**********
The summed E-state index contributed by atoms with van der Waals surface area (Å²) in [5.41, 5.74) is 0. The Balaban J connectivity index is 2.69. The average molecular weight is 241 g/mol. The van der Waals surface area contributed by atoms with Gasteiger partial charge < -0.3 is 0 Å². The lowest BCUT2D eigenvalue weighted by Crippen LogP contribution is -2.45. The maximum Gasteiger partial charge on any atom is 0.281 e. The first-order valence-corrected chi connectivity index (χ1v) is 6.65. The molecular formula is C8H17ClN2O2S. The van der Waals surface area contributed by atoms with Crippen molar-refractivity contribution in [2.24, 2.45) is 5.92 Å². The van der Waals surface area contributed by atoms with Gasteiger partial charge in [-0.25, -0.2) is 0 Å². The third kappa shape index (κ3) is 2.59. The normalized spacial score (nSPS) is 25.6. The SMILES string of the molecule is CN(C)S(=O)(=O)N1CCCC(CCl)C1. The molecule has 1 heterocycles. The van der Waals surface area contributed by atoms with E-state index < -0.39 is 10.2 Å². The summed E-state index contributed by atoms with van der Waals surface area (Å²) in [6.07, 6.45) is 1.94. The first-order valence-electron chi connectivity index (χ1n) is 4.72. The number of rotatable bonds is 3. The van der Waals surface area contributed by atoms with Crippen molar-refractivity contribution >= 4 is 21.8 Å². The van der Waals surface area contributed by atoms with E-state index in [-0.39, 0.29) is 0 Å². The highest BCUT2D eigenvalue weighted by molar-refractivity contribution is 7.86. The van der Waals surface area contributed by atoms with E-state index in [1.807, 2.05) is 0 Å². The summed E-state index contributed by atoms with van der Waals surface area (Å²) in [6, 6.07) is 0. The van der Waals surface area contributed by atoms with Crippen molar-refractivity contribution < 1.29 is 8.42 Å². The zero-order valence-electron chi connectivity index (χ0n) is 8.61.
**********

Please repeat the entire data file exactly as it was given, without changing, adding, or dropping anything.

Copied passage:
The summed E-state index contributed by atoms with van der Waals surface area (Å²) in [5.41, 5.74) is 0. The Balaban J connectivity index is 2.69. The average molecular weight is 241 g/mol. The van der Waals surface area contributed by atoms with Gasteiger partial charge < -0.3 is 0 Å². The lowest BCUT2D eigenvalue weighted by Crippen LogP contribution is -2.45. The maximum Gasteiger partial charge on any atom is 0.281 e. The first-order valence-corrected chi connectivity index (χ1v) is 6.65. The molecular formula is C8H17ClN2O2S. The van der Waals surface area contributed by atoms with Crippen molar-refractivity contribution in [2.24, 2.45) is 5.92 Å². The van der Waals surface area contributed by atoms with Gasteiger partial charge in [-0.25, -0.2) is 0 Å². The third kappa shape index (κ3) is 2.59. The normalized spacial score (nSPS) is 25.6. The SMILES string of the molecule is CN(C)S(=O)(=O)N1CCCC(CCl)C1. The molecule has 1 heterocycles. The van der Waals surface area contributed by atoms with E-state index < -0.39 is 10.2 Å². The summed E-state index contributed by atoms with van der Waals surface area (Å²) in [6.07, 6.45) is 1.94. The first-order valence-electron chi connectivity index (χ1n) is 4.72. The number of rotatable bonds is 3. The van der Waals surface area contributed by atoms with Crippen molar-refractivity contribution >= 4 is 21.8 Å². The van der Waals surface area contributed by atoms with E-state index in [-0.39, 0.29) is 0 Å². The highest BCUT2D eigenvalue weighted by molar-refractivity contribution is 7.86. The van der Waals surface area contributed by atoms with E-state index in [1.807, 2.05) is 0 Å². The summed E-state index contributed by atoms with van der Waals surface area (Å²) in [6, 6.07) is 0. The van der Waals surface area contributed by atoms with Crippen molar-refractivity contribution < 1.29 is 8.42 Å². The zero-order valence-electron chi connectivity index (χ0n) is 8.61.